Her Campus Logo Her Campus Logo
placeholder article
placeholder article

Penn Student Yali Derman: Philanthropist and Designer

This article is written by a student writer from the Her Campus at U Penn chapter.

Nursing junior and cancer survivor Yali Derman transformed her experience with the disease into something beautiful to share with the world. Derman, who fought cancer twice, is a tote-bag designer. During her second bout with the disease, she required a bone marrow transplant, which kept her in isolation for a year. Derman says the time in isolation inspired Yali’s Carry On, Derman’s line of tote bags that raise money for the Children’s Memorial Hospital located in Chicago, Illinois. Although Derman was inspired by her own cancer experience, she explained thather bags are for everyone, not only cancer survivors. The bags are available for purchase on her website, yaliscarryon.com. Her Campus spoke with Derman about Yali’s Carry On.

How did you begin making these bags?
During my second bout with illness, I had to spend an entire year in isolation and during this time I found my creative voice. I was looking to tell my story in some way.
I wanted to transform my experience into something different and I wanted to be able to overcome my illness. I would take the paisley bandanas that were supposed to cover my hairless head and sew them into bags. This became my signature line.

Can you tell us about the name of your line, Yali’s Carry On?

The name “Carry On” means carrying on in the face of medical baggage or baggage [in life in general]. The paisley pattern is a symbol for overcoming a challenge in my life. It is a symbol of transforming my experience in to something different.Every bag has a lot of symbolism because my vision is that the bags are fun, functional and beautiful but they also have meaning because it inspires others to overcome challenges in their lives.

And your bags raise money for charity?

It has been extremely satisfying because my bags raise money for charity. So far we have raised about $100,000 for Children’s Memorial Hospital in Chicago to create a creative arts play space in the hospital for pediatric oncology patients. I was able to find my voice and I want others to be able to find their own.

What is the symbolism behind the peacock?

The peacock is a bird that replaces its feathers annually so it’s a symbol of renewal and new beginnings. There are 18 different colors on the peacock and this is the symbol of the vibrancy of life. The entire tail of the peacock is made up of a unique paisley pattern reminiscent of the bandannas individuals wear when they lose their hair to chemotherapy treatments.  No paisley is alike to show everyone’s individual story. Every paisley joins and it tells a collective story and the tail truncates out — starts narrow and takes over the bag — since everyone’s story is wide and intricate and it expands. We’re growing individuals. The hearts emphasize the importance of love and support from family and friends in any challenging experience to keep you grounded.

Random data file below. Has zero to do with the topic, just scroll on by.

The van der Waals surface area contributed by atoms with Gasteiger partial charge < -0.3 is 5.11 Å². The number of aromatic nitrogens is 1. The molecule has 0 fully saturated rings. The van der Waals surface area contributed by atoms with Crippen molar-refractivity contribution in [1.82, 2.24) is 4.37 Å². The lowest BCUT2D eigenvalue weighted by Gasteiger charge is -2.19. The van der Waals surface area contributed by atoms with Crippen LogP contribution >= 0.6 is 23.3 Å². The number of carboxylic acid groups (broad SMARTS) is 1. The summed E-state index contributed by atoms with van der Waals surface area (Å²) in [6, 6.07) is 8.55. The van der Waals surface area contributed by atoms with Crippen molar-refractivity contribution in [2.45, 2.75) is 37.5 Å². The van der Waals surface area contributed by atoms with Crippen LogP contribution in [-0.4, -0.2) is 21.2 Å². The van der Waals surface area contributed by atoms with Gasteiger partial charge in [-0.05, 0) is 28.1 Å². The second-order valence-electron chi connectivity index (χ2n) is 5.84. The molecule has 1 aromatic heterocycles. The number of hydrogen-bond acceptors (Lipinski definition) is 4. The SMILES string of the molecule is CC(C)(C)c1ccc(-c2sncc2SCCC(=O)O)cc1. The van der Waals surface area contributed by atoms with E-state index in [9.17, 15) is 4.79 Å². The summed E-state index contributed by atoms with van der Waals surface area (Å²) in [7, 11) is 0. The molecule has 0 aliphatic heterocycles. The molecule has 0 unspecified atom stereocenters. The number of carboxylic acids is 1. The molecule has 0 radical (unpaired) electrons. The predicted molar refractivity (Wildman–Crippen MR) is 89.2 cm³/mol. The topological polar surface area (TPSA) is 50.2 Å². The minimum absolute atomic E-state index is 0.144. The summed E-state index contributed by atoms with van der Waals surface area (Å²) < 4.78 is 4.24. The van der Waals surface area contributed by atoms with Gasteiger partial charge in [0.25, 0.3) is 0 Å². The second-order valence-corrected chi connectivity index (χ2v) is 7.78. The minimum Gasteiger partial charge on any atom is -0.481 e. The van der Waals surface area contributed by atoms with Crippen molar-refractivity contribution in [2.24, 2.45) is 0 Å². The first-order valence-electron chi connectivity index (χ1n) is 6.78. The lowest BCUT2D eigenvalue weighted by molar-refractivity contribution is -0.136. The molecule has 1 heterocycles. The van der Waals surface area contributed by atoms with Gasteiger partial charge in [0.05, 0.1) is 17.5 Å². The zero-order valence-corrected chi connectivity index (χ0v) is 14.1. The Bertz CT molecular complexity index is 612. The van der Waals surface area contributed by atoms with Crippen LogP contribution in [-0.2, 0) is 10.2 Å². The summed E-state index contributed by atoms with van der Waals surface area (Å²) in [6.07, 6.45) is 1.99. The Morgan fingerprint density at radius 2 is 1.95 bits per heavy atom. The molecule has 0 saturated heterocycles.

What’s next?

It’s hard to put a timeline on things because balancing academics with production overseas is challenging. Within the next year or two, I see a smaller piece coming out but currently I’m working on this bag.

One thing that’s important to note about this bag… it was designed to have meaning to a vast group of people. Because it’s a tote bag, anyone can carry it. Bags tell a life story – people carry their life in their bag and they tell a lot about them.

Grace Ortelere is a senior at the University of Pennsylvania, pursuing a psychology major. She writes about crime and is an assistant news editor for her school's student newspaper, the Daily Pennsylvanian. Grace went abroad to Paris for a semester, where she babysat for a French family and traveled to many other cities--her favorite was Barcelona! She's social chair of her sorority, Sigma Kappa, and likes to ski, hike and paraglide.